Escape to the countryside of South Western France

Chateau Montfort

Herrings, in an amazing technicolour dreamcoat

 

This dish is an ode to my old life in Moscow. I lived there before the sanctions; that one step forward, two steps back time when Russia was courting the West whilst writing the divorce papers. It was intoxicating, and it was finite. Like last call for drinks at a bar, we knew the doors could close at any moment and we took the last round-up straight. Russia sharpened your wits; it made you live, and live hard.

But it’s always been this edgy contrast that’s defined Russia’s rare diamond and it’s the contradictions that bookend every memory: the beggars sitting in the shadows of chandeliers outside marble paved metro stations. The dark, cigarette stubbed soviet stairwells and bulletproof steel doors. The imperial grandeur; candy cane domed towers and neoclassical palaces; point shoes, ballet and Rachmaninov filled concert halls. The toxic stench of enamel paint in the spring as park fences were recoated amidst the delicate perfume of lilac blossom and avenues of birch trees in bud. And the sound of laughter, and ice cubes tinkling in cocktail glasses and the sweet sensation of warm lips kissing the frosty cheeks of friends blown in from the snow. The weekends at country dachas; scorchingly hot banyas and the sting of ice on steamy hot skin as we rolled in the snow under a frozen starlight sky.

Purple French Vitelotte potatoes and small new potatoes.

 

This dish is based on the classic Russian salad Селёдка под шубой; herring under a fur coat. In its pure form, the salad is a layered mix of sliced pickled herring, grated boiled root vegetables (potato, carrot and beetroot), chopped onions, eggs and mayonnaise. My version, like my memories of Russia, is more about contrast; thin slices of raw Chioggia beetroot, salty herrings, the crisp crunch of a tart Granny Smith apple, peppery watercress and the smooth earthy flavour of purple French Vitelotte potatoes.

Steamed French Vitelotte and new potatoes with sliced Chioggia beetroot.

The local produce markets here in the Béarn are full of new season potatoes at the moment. The stunning Vitelotte potato used in this recipe is an heirloom variety that’s been cultivated in France since the early 19th century. Unlike other purple varieties, they retain their intense violet hue after cooking due to anthocyanin, a powerful antioxidant. Their aroma reminds me a little of chestnuts, also in abundance at the moment.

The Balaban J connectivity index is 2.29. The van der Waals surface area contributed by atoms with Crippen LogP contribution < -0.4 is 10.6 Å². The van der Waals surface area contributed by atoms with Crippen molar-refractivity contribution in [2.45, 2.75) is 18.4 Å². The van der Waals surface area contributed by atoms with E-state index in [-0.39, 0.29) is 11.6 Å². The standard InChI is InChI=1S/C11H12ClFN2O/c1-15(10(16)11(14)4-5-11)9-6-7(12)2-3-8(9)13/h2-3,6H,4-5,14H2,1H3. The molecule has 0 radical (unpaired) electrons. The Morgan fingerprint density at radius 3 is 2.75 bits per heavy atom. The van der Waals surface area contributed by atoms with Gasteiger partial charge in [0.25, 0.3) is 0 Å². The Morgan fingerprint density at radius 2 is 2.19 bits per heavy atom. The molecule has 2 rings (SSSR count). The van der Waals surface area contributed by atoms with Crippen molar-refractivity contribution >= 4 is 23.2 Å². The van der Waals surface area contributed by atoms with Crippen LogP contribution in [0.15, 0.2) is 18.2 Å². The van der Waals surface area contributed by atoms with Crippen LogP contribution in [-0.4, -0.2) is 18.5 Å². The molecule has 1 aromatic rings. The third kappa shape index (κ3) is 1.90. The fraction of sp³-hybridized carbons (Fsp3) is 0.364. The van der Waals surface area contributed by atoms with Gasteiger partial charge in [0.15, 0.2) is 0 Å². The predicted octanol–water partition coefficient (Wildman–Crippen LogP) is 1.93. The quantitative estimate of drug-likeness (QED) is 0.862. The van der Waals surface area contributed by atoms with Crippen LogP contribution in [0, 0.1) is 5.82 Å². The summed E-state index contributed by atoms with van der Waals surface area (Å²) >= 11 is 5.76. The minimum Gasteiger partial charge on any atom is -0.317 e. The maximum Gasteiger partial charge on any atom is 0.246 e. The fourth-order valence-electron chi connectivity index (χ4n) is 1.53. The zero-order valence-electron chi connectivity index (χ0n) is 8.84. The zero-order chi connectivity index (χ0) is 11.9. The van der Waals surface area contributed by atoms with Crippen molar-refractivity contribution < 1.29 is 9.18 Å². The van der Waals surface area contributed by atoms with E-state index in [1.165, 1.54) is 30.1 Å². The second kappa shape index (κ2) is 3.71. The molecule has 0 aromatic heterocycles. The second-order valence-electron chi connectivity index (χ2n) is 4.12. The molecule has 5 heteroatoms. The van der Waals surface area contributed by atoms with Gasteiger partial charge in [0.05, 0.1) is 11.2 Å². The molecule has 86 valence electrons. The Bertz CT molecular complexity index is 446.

So revered were the potato’s culinary virtues in France by the late 18th century, it’s said that Louis XVI wore the potato flower in his buttonhole, and Marie Antoinette chose the flowers of the purple potato to adorn her headdress. In fact, it was Louis XVI who granted the military pharmacist Antoine-Augustin Parmentier royal farmland west of Paris to grow the potato. Prior to this, the fate of the potato was altogether different. In 1748, the French parliament issued legislation forbidding the cultivation of the potato, believing it was the cause of leprosy and only fit for pig feed. It wasn’t until 1772, when the Paris Faculty of Medicine finally conceded to Parmentier’s research findings on the nutritional benefits of the potato, that they were deemed suitable for human consumption.  Parmentier’s work on promoting the potato was so great that his name not only bears a string of French potato dishes in his honour, but also an avenue in the 10th and 11th arrondissements of Paris and a station on the Paris Métro. Interestingly, it was also Parmentier who was responsible for pioneering the extraction of sugar from sugarbeets.

I’ve used Chioggia beetroot in this recipe, an heirloom Italian variety named after the small fishing village near Venice where they were first cultivated. Unlike the Vitelotte potato, they don’t retain their intense candy cane stripes after cooking which is why I’ve used them raw. Although they’re sweet, they have a bite to them, so they need to be sliced finely with a mandoline and used as a garnish rather than a major ingredient; think of them as a tower of St Basil’s Cathedral; an embellishment, not a structural component.

There’s a natural affinity between herrings and vodka. This salad, in its original form, is typically served as a snack or starter and almost always, with vodka to cut through the cream and salt.  However, Herrings in a Technicolour Dreamcoat, is, after all, a French hybrid version so I consulted my friend Jamie Hutchinson from London’s The Sampler for a wine selection. His advice was thus:

‘Match it with an Albarino. It needs to be citrusy and fresh to match the flavours, but with just a hint of weight to balance it texturally.’ And his suggestion—Arousana Follas Novas 2015 from Rias Baixas,Spain

 

 

My husband and I celebrated one of our last nights in Moscow at a party with friends in a typical Muscovite apartment. It was late when we left and Sammy Davis Junior’s Mr Bo Jangles was playing. As the Soviet steel door closed behind us, we knew we were walking out of a scene in Russian history that would never be repeated; one we probably never had any business being part of in the first place, but it was good. It was so, so good.

This is for the friends I left behind and the others, now scattered all over the globe.

На здоровье.

 

[tasty-recipe id=”644″]

SaveSave

SaveSave

SaveSave

SaveSaveSaveSaveSaveSave

SaveSave

SaveSave

SaveSaveSaveSaveSaveSave

SaveSave

SaveSave

SaveSave

SaveSave

SaveSave

SaveSave

SaveSave

SaveSave

SaveSave

SaveSave

SaveSave

SaveSave

SaveSave

Leave a Reply

Your email address will not be published.